Honda Debuts New Humanoid Robot ASIMO

Honda Motor Company has announced the development of a new small, lightweight humanoid robot named ASIMO.

Honda Motor Company has announced the development of a new small, lightweight humanoid robot named ASIMO that employs Honda’s new robotic walking technology to achieve an unprecedented human-like ability to walk.

‘Honda has taken up a new challenge in mobility,’ said Hiroyuki Yoshino, president and CEO of Honda Motor Company. ‘With this development of a two-legged humanoid robot that can walk, Honda hopes to create a partner for people, a new kind of robot with a positive function in society.’

Honda’s basic research and development in humanoid robotics began in 1986 with the goal of developing an autonomous walking robot that could be helpful to individuals as well as of practical use in society. In 1996, Honda’s prototype robot P2 made its debut, followed by the more advanced P3 in 1997.

ASIMO – which stands for Advanced Step in Innovative Mobility – is a further evolved version of the P3 in a people-friendly size that enables it to perform tasks within the realm of a human living environment.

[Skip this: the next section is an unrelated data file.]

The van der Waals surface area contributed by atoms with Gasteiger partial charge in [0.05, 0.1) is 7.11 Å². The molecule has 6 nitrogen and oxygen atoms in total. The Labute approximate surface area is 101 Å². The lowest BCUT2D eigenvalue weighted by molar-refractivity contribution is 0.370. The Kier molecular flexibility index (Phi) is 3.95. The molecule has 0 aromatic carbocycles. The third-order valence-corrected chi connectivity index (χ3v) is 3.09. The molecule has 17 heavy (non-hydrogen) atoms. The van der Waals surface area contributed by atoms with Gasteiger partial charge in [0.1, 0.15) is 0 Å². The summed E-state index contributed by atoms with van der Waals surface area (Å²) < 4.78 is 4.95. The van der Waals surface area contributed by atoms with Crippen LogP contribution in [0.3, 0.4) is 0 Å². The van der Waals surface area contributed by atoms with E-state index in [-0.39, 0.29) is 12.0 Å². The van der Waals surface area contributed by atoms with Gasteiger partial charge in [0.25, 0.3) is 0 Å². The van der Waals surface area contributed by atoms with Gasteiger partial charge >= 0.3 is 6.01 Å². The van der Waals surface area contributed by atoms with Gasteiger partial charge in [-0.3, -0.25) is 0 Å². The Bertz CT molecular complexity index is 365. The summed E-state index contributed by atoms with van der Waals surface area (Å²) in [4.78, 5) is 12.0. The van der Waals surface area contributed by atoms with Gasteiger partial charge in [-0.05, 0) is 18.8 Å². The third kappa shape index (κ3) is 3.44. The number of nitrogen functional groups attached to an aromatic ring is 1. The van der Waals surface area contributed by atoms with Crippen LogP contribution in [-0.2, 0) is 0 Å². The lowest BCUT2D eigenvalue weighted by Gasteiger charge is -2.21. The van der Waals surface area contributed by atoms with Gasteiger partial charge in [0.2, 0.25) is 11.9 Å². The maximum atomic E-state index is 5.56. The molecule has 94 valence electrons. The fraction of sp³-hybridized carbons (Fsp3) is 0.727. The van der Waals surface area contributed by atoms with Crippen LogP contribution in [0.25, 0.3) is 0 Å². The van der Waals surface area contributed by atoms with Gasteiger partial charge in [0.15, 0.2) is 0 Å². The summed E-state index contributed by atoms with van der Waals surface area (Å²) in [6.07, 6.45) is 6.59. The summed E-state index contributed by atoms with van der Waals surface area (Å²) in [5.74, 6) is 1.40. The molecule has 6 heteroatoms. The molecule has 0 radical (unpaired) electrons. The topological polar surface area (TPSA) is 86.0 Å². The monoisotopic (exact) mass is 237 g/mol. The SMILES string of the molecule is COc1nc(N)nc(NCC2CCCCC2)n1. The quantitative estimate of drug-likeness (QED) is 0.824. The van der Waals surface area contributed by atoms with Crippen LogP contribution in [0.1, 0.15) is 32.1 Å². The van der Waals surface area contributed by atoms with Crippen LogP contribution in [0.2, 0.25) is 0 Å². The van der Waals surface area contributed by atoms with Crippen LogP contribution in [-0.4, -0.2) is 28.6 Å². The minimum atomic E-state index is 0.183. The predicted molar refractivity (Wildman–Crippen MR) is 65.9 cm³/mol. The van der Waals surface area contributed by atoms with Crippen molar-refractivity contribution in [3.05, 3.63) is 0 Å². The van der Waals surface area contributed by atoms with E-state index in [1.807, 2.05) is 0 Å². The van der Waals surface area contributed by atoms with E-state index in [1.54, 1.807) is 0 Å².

Honda’s new robotic walking technology adds a sophisticated ‘predicted movement control’ feature to the walking control technology of earlier Honda robots.

As a result, ASIMO is said to walk more smoothly, more flexibly, and more naturally, with instant response to sudden movements. The range of movement of its arms has also been significantly increased, while a new portable controller enables easier operation.

At 120cm, ASIMO is significantly smaller than Honda’s earlier humanoid robots. The smaller size was chosen to allow it to operate freely in a human living space and to make it people-friendly.

Honda research determined the ideal robot height to be between 120cm and the height of an average adult, a size that allows the robot to perform basic tasks such as operating light switches and doorknobs.

ASIMO was also made much more compact and lightweight by redesigning its skeletal frame, reducing the frames wall thickness and specially designing the control unit.

A flexible walking control and button operation – for gestures and hand movements – can be carried out from either a workstation or portable controller.